Employees aware of prohibited conduct or discrimination should be encouraged, if not required, by the manual to report such conduct immediately to management. The precise procedure should be set forth and explained, and the consequences of not promptly reporting (such as the possibility of loss of rights) should also be disclosed. The employee should be assured in the manual that the company will not retaliate in any way against those who complain or those who participate in an investigation. The manual should designate the specific managers or others responsible for the intake and processing of these complaints.

In conjunction with these provisions, employers may want to include a reminder of the company’s “open-door communication policy” pursuant to which the company seeks to maintain a productive workplace. And toward that end, the manual should encourage and even require all employees with complaints to bring them to management’s attention promptly. Failure by an employee to follow an employer’s reasonable complaint reporting mechanism provides one of the few available defenses available to employers under state and federal law.

California law requires that whenever employers disseminate employee manuals, such manuals must include notification of California’s family care and pregnancy leave rights. For employers of more than five employees, the notice should state that pregnant employees are entitled to up to four months of unpaid pregnancy disability leave. For employers with more than 50 employees, the notice should additionally advise eligible employees – those with more than 12 months service and more than 1,250 hours worked in the prior year – that they may be entitled to up to 12 weeks unpaid family care or medical leave.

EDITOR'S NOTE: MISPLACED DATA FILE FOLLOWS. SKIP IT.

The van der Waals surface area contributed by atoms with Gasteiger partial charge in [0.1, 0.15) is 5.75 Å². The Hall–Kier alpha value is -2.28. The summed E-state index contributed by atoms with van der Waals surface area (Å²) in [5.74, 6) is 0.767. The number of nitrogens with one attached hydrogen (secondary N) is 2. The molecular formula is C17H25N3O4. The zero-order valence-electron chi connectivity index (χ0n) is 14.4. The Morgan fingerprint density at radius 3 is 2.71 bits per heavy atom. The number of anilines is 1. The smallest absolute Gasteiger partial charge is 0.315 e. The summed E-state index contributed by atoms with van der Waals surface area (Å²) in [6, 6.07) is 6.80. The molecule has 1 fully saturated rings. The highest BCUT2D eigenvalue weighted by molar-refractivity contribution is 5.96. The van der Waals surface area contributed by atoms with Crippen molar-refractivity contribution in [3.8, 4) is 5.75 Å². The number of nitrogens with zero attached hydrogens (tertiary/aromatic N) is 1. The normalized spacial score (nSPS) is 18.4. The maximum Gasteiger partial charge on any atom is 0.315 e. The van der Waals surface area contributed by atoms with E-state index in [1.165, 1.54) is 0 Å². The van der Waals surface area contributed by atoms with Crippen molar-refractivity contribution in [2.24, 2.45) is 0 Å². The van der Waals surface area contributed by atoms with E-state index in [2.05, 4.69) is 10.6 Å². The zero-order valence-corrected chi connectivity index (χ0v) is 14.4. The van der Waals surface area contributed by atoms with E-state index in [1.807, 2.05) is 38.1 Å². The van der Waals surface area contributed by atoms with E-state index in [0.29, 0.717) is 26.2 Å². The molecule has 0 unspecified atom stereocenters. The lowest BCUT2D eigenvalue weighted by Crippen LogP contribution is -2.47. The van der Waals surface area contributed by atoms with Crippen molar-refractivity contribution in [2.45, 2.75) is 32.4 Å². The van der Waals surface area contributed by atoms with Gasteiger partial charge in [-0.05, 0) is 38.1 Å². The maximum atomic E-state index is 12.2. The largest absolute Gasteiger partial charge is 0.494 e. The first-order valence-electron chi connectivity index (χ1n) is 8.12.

The manual should include an acknowledgement page signed and dated by each employee. The “acknowledgment” should be kept by management in the employee’s personnel file. The acknowledgement should state that the employee has read the manual, has had an opportunity to ask questions about it, understands his or her employment is at will, and will comply with the company’s reporting, anti-discrimination, and other provisions. Acknowledgements should also be provided as to any substantive update or revision of the manual.

In terms of optional provisions, employers may want to include sections on safety, the company’s code of conduct, termination procedures, and how benefits such as vacation time are accrued, are calculated or are limited. The company may also want to include an arbitration provision requiring employees to litigate any claims in private arbitration, rather than in court. Any such provision must be carefully drafted to ensure its enforceability.

A well-drafted employee manual will help employees and management mutually understand the company’s policies and procedures, as well as the consequences of violating them. It protects the company by discouraging breach of contract and wrongful termination litigation, or other claims, such as that the employer failed to prevent illegal harassment. On the other hand, it helps employees understand their rights, and such knowledge may promote a more harmonious and less litigious workplace. For these reasons, all employers should utilize an employee manual and ensure a copy is distributed to all employees.

The author is a Sacramento trial attorney and founding and managing partner of Ellis Law Group LLP. This commentary is not intended to be legal advice, may not be used as legal advice, and should not be used to replace the advice of legal counsel. Readers should consult an attorney to determine how evolving law applies to specific situations. Contact the author at [email protected]